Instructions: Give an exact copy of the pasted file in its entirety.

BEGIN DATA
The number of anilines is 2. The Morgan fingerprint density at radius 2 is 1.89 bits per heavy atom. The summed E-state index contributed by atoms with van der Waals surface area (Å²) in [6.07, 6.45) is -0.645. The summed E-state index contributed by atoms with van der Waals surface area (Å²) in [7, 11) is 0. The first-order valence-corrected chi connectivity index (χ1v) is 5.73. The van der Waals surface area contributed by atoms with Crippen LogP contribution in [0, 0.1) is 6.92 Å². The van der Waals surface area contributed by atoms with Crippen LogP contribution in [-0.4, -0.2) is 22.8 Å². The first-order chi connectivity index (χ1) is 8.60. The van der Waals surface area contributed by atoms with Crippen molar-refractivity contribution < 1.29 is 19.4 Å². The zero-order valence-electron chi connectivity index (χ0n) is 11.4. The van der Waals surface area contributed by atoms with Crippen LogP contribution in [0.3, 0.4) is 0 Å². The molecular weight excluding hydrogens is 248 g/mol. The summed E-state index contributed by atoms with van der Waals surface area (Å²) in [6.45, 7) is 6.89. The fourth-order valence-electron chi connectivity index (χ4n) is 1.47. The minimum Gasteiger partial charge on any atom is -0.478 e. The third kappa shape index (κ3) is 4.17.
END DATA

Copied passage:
The number of anilines is 2. The Morgan fingerprint density at radius 2 is 1.89 bits per heavy atom. The summed E-state index contributed by atoms with van der Waals surface area (Å²) in [6.07, 6.45) is -0.645. The summed E-state index contributed by atoms with van der Waals surface area (Å²) in [7, 11) is 0. The first-order valence-corrected chi connectivity index (χ1v) is 5.73. The van der Waals surface area contributed by atoms with Crippen LogP contribution in [0, 0.1) is 6.92 Å². The van der Waals surface area contributed by atoms with Crippen LogP contribution in [-0.4, -0.2) is 22.8 Å². The first-order chi connectivity index (χ1) is 8.60. The van der Waals surface area contributed by atoms with Crippen molar-refractivity contribution < 1.29 is 19.4 Å². The zero-order valence-electron chi connectivity index (χ0n) is 11.4. The van der Waals surface area contributed by atoms with Crippen LogP contribution in [0.3, 0.4) is 0 Å². The molecular weight excluding hydrogens is 248 g/mol. The summed E-state index contributed by atoms with van der Waals surface area (Å²) in [6.45, 7) is 6.89. The fourth-order valence-electron chi connectivity index (χ4n) is 1.47. The minimum Gasteiger partial charge on any atom is -0.478 e. The third kappa shape index (κ3) is 4.17.